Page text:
Agri Business

Kerala explores rubber check dams for water regulation in Kole lands

V Sajeev Kumar Kochi | Updated on January 21, 2020

Work in progress for the construction of rubber check dams in Kole lands in Thrissur district of Kerala   -  The Hindu

The durability of mud-bunds constructed across canals for water regulation is a source of worry for farmers as they breach frequently. The Indian Institute of Water Management, Bhuhaneswar, has now come up with the idea of replacing traditional mud bunds with rubber bunds.

Experts at Kerala Agriculture University have said that rubber check dams are inflatable and built across streams for water conservation, flood control and regulating the flow of water.

During flood and high tide, it can prevent salt water intrusion into the fresh water system. It is an eco-friendly technology which has already been implemented successfully in Uttarakhand, Himachal Pradesh, Meghalaya, Gujarat, Maharashtra, Tamil Nadu, Jharkhand and Odisha. Kerala Agriculture Minister VS Sunil Kumar told BusinessLine that scientists from KAU along with State Agriculture and Minor Irrigation departments have assessed the possibility of introducing the technology in Kole lands of Thrissur, which is one of the largest, highly productive and threatened wetlands covering an area of 13,640 hectares. Based on the presentation made by IIWM experts on rubber check dam technology, the Directorate of Research under KAU has taken the initiative to explore its feasibility in Kole lands. An expert team identified Herbert Canal in Cherpu block in Thrissur as the site for the pilot project, the Minister said. “We have also identified some more spots for the project and it will be extended later,” the Minister said, adding that the cost involved for implementing the pilot project would be around ₹15 lakh.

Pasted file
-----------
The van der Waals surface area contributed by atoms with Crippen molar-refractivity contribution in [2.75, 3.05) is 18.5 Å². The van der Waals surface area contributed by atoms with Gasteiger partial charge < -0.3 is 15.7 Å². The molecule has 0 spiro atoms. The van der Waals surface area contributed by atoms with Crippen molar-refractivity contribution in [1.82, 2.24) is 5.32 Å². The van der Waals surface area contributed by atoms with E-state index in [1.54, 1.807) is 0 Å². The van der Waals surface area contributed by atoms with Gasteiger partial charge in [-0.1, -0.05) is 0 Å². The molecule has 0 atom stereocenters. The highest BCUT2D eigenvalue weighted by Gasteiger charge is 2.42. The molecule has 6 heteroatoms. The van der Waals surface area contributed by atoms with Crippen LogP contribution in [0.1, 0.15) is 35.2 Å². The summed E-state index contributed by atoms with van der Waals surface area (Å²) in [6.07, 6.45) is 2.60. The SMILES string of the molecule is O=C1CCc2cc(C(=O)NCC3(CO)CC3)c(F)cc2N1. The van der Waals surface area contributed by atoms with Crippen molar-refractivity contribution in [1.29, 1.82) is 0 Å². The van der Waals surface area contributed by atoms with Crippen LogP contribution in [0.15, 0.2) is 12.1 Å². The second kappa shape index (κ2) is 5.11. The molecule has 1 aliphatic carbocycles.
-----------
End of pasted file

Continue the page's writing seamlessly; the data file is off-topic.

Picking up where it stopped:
Indira Devi, Director (Research), KAU, said the adoption of the new technology is part of the larger project called ‘Operation Kole Double’, aimed at increasing rice production in the State through cultivating the Kole lands in two seasons, instead of the present single-crop pattern.

Kole lands are a classic example of below-sea-level farming. In the existing system of water regulation, temporary structures made of soil and locally available materials such as bamboo and wooden shutters are used, which is expensive and requires skilled manpower to operate, she said

Published on January 21, 2020

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